Pressure on Beijing to loosen monetary policy remains following the relatively low levels of credit extended in July.
The overall supply of credit from China's formal and informal financial systems in Q1 this year is likely to have contracted by around 10% YoY in spite of a resurgence in formal bank lending in March, according to China Confidential research.
China’s underground lending rate, a proxy for the market price of capital, eased for the second month in a row in February as demand for credit softened and liquidity conditions improved, according to a China Confidential survey of 36 shadow banks in six provinces.
A slowdown in underground lending represented one of the key events in January, with 52% of respondents among 39 private lenders interviewed by China Confidential in six provinces reporting a loss of business in January compared to December. Non-performing loans among underground banks also rose, posting their highest reading since this monthly survey began in January 2011. Although Chinese New Year, which fell this year in January and last year in February, makes comparisons inexact, we think that the lacklustre responses from the underground segment suggest a slowing shadow finance industry as demand from property developers slows.
The authorities have begun 2012 by showing an intent to keep defaults to a minimum in both property and LGFV segments to avoid systemic risk.
Net outflows of “hot money” from mainland China to various locations, including Hong Kong and Taiwan, have become the most important variable in assessing liquidity conditions, as well as Beijing’s likely liquidity and monetary policies. We think the net outflows of foreign currency are set to persist in December, following two consecutive months of outflows in November and October, applying mounting pressure on authorities to ease liquidity policy, probably by cutting the bank required reserve ratios again. A cut over the coming few weeks would seem likely, following a 50 bp cut earlier in December.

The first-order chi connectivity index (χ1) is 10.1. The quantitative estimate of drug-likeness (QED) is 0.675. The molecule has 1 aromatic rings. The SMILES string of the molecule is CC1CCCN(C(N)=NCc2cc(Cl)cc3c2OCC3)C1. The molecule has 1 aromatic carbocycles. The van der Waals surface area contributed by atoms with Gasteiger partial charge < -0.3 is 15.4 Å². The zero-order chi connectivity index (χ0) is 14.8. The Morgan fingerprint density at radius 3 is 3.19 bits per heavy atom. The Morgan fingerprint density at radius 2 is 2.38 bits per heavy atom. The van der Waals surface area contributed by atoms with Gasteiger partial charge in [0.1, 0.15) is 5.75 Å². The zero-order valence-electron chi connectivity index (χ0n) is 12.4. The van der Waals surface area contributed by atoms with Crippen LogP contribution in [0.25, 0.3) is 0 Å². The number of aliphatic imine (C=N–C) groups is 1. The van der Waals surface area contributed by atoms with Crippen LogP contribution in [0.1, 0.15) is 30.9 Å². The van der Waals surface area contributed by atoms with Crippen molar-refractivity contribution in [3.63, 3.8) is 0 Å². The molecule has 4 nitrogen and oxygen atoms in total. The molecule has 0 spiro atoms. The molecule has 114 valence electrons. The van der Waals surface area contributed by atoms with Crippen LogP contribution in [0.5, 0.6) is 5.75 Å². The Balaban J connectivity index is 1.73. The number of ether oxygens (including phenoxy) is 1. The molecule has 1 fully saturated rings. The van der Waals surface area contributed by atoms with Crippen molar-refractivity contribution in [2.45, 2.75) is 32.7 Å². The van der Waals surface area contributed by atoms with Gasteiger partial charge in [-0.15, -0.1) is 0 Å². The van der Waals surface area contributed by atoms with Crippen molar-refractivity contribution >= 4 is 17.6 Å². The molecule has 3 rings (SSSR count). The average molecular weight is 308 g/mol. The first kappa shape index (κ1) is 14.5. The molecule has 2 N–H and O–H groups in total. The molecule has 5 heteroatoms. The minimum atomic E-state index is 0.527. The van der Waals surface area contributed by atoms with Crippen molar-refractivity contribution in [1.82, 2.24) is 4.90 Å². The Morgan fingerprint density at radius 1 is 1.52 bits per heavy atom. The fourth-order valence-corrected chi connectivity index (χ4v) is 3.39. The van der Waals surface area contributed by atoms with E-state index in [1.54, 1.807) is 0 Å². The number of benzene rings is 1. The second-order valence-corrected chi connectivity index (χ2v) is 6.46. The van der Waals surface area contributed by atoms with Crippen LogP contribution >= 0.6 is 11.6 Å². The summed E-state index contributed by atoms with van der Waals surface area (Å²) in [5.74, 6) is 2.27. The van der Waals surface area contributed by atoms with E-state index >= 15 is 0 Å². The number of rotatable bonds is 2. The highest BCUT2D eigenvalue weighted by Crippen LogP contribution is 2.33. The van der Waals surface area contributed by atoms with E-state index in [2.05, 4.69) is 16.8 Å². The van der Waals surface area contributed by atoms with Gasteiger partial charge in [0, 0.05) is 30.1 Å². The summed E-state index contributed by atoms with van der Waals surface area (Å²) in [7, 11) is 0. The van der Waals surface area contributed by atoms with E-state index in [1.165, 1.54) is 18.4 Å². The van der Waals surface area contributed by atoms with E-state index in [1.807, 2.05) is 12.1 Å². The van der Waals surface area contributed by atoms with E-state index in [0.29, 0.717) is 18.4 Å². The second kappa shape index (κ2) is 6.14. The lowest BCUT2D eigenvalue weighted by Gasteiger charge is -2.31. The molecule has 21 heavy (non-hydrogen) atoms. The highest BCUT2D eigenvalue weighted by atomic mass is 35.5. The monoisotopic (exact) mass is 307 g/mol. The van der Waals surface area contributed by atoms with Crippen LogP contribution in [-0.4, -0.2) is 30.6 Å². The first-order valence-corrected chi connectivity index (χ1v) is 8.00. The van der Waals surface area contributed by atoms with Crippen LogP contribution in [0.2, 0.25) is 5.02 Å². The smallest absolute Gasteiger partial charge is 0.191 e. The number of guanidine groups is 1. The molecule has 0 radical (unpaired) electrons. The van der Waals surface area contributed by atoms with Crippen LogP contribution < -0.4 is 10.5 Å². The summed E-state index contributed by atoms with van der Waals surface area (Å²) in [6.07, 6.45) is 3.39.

These are days of key change in China's financial system. New credit extended by the shadow finance system slowed appreciably in October while new loans from the formal banking system grew strongly, reversing the pattern of recent months as Beijing started to ease its liquidity policy and turned up the heat on underground banks.
New lending by China’s formal and informal financial system slowed significantly in September, providing fresh evidence for the increasingly pronounced moderating trend in overall GDP growth. We continue to think that the People's Bank of China (PBoC) is showing tendencies toward loosening liquidity policy.
Concerns over financial fragility, mixed with a conservative political atmosphere ahead of the 2012 political succession is hitting the pace of financial reform.
A China Confidential survey of 39 underground lending institutions showed increased strains in this vital strata of China's financial architecture, with 24% of respondents reporting an increase in bad loans in August, up from 21% in July. Property developers, who until recently were private banks’ favourite clients, are now losing favor on the lending market as declining new home sales take a toll on their cash flow.
Renminbi Compass, a new research service launched by the FT, aims to act as a navigational guide through the expanding universe of renminbi asset classes. With the Chinese currency gaining ever-wider acceptance around the world and Beijing taking steps to open its capital account, we are broadening our research coverage to include not only equity funds but also all other important renminbi asset classes, such as chengtou bonds, dim sum bonds, real estate, trust products, underground banking, art, antiques and several others.